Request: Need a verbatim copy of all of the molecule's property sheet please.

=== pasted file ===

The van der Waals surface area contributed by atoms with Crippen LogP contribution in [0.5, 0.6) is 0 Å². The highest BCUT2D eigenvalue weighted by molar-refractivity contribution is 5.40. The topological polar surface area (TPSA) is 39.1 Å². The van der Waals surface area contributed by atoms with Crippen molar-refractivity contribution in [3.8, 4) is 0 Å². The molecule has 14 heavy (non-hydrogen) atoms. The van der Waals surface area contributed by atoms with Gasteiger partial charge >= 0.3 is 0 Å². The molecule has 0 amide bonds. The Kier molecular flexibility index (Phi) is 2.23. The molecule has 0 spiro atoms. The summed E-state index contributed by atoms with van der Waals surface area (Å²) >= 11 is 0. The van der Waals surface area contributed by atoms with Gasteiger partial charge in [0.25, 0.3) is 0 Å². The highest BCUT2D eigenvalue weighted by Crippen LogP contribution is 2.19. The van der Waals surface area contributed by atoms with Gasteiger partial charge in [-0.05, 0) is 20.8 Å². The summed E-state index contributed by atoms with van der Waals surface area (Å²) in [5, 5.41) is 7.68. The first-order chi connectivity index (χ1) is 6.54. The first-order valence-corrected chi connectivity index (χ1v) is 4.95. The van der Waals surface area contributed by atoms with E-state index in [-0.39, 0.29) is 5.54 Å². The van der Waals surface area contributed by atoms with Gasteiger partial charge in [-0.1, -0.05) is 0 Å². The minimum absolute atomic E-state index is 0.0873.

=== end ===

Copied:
The van der Waals surface area contributed by atoms with Crippen LogP contribution in [0.5, 0.6) is 0 Å². The highest BCUT2D eigenvalue weighted by molar-refractivity contribution is 5.40. The topological polar surface area (TPSA) is 39.1 Å². The van der Waals surface area contributed by atoms with Crippen molar-refractivity contribution in [3.8, 4) is 0 Å². The molecule has 14 heavy (non-hydrogen) atoms. The van der Waals surface area contributed by atoms with Gasteiger partial charge >= 0.3 is 0 Å². The molecule has 0 amide bonds. The Kier molecular flexibility index (Phi) is 2.23. The molecule has 0 spiro atoms. The summed E-state index contributed by atoms with van der Waals surface area (Å²) >= 11 is 0. The van der Waals surface area contributed by atoms with Gasteiger partial charge in [0.25, 0.3) is 0 Å². The highest BCUT2D eigenvalue weighted by Crippen LogP contribution is 2.19. The van der Waals surface area contributed by atoms with Gasteiger partial charge in [-0.05, 0) is 20.8 Å². The summed E-state index contributed by atoms with van der Waals surface area (Å²) in [5, 5.41) is 7.68. The first-order chi connectivity index (χ1) is 6.54. The first-order valence-corrected chi connectivity index (χ1v) is 4.95. The van der Waals surface area contributed by atoms with E-state index in [-0.39, 0.29) is 5.54 Å². The van der Waals surface area contributed by atoms with Gasteiger partial charge in [-0.1, -0.05) is 0 Å². The minimum absolute atomic E-state index is 0.0873.